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A Guide to Cinema 4D Menus - Modes

Luis Miranda

Cinema4D is an essential tool for any Motion Designer, but how well do you really know it?

How often do you use the top menu tabs in Cinema4D? Chances are, you probably have a handful of tools you use, but what about those random features you haven’t tried yet? We're taking a look at the hidden gems in the top menus, and we're just getting started.


In this tutorial, we’ll be doing a deep dive on the Modes tab. Similar to the Create tab, Modes is almost completely integrated into Cinema 4D’s interface. When you first open C4D for the first time, they’ll be on the left side of the screen. Any Cinema 4D user should be pretty familiar with these tools. However, there are some hidden capabilities that you may have not known about.

An Ode to Modes

Here are the 3 main things you should use in the Cinema4D Modes menu:

Modes Menu.png
  • Model Mode
  • Points, Edges, and Polygon Modes
  • Solo Modes

Modes > Model Mode

This is the default mode for interacting with any object in your scene. Basically, use this mode if you want to move an entire object. Pretty straightforward.

Modes Menu 2.png

There is a second Model Mode called Object Mode. While very similar, the key difference is in how it handles the parameters of an object.

It’s much easier to illustrate with a Cube.

Modes Menu 14.png

Select your cube in Model mode. Then hit T for scale. As you scale up and down, you’ll notice that the  Object Properties change. The XYZ sizes will grow and shrink.

Now do it with the Object mode and try the same action. You’ll notice that the properties remain unchanged. However, if you look inside your Cube’s Coordinates, the Scale will be the changing variable.


Why is that? The simplest way to explain it is that Model Mode changes the object on a physical level: a 2cm polygon will then scale to a 4cm; A 2cm Bevel will become a 4cm bevel; etc.

Meanwhile, the Object mode freezes all transformations on your object and applies a multiplier. So all physical properties remain the same, but how they are presented in the viewport is affected.

This mode is extremely useful when using Rigged Characters. If you scale a character using Model mode, you’ll see a very strange effect happen to your character where their bodies will be deformed and look like Slenderman. This is due to the Joints being scaled and stretching the polygons with them.

However, if you scale using Object mode, all transformations are frozen and your character will scale proportionally.

Modes > Points, Edges and Polygon Modes

If you are into modeling, these modes should be very familiar to you. If you need to move some points around, simply go to Points Mode. And it's the same with edges and polygons.

Modes Menu 15.png

Any modeling tool, such as Beveling or Extrusion, works on each point in different ways. For example, using a Bevel on your Polygon will create a set of polygons in the shape of the original.

However, on a Point, Bevel will split the point and push away from the origin. The number of points is determined by the number of edges connected to the original point.

Now let's say you select a polygon, you extrude it, and now you want to select the new Edges so you can bevel them. You could switch to Edge Mode and manually select the new edges.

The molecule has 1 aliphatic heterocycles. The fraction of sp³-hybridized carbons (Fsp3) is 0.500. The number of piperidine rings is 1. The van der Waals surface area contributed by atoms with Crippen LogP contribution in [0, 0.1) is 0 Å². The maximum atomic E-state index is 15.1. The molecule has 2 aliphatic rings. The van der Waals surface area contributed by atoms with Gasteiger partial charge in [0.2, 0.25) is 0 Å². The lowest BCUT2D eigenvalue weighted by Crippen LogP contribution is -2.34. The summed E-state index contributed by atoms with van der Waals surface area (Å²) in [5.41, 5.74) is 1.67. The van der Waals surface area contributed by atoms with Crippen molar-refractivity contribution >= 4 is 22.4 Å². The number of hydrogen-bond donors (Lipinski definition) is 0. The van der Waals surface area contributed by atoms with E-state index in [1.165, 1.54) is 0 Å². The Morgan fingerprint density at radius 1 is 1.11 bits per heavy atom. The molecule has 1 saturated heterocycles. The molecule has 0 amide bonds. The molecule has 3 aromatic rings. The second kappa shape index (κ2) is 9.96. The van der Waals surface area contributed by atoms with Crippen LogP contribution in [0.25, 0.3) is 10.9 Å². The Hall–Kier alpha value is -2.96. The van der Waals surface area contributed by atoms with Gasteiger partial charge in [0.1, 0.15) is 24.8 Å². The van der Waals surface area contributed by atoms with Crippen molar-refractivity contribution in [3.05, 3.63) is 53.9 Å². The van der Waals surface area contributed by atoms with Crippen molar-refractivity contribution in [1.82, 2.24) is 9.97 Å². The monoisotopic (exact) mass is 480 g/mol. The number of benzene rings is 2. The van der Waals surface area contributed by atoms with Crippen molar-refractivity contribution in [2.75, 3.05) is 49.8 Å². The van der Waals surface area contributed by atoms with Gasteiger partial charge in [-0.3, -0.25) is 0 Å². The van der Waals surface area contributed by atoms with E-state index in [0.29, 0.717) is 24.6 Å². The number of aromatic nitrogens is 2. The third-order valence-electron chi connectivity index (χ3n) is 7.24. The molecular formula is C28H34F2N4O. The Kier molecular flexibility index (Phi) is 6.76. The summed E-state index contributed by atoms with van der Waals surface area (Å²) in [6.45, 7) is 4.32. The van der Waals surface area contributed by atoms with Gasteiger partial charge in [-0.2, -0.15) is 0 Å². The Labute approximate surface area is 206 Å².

Or, you could switch to Edge Mode while holding down Ctrl or Shift. This will transfer your selection to the new mode and allow you to quickly make the modeling adjustments.

Hit Enter/Return while a polygonal object is selected and your cursor is hovering over the Viewport to toggle between Point, Edge, or Polygon mode.

Modes > Solo Modes

We all love the Solo button in After Effects. It allows us to quickly troubleshoot our compositions, and also allows us to run the animation without it needing to calculate the other elements in the comp. Cinema 4D has its own version that works in a similar fashion.

Modes Menu 16.png

By default,  Solo Mode Off will be active. So once you decide to solo an object, simply hit the orange Solo button and you’re on your way.

Keep in mind that the default Solo mode will only solo the selected object(s). So if you have an object with Children, you’re going to want to switch over to Solo Hierarchy so that the children are selected. This is especially useful for objects inside of Nulls.

Now lets say you want to select a new object to solo. By default, you’ll need to select the object in the Object Manager and then hit the Solo button again.

However, there’s a white Solo button that can be toggled under the other 2. Toggle this button and, from now on, whatever object you select will immediately be solo’d.

Why isn't this activated by default? Well, sometimes you need to select a different object to check a few settings without actually switching to it.

Look at you!

As you can see, the Modes Menu contains a lot of easy shortcuts to speed up your workflow. They almost always work in conjunction with each other to help you organize your scene. Modifier keys like Shift are very useful here too. But most importantly, make sure to use Object Mode for when scaling your rigged characters! Dont give yourself nightmares!

Cinema4D Basecamp

If you're looking to get the most out of Cinema4D, maybe it's time to take a more proactive step in your professional development. That's why we put together Cinema4D Basecamp, a course designed to get you from zero to hero in 12 weeks.

And if you think you're ready for the next level in 3D development, check out our all new course, Cinema 4D Ascent!

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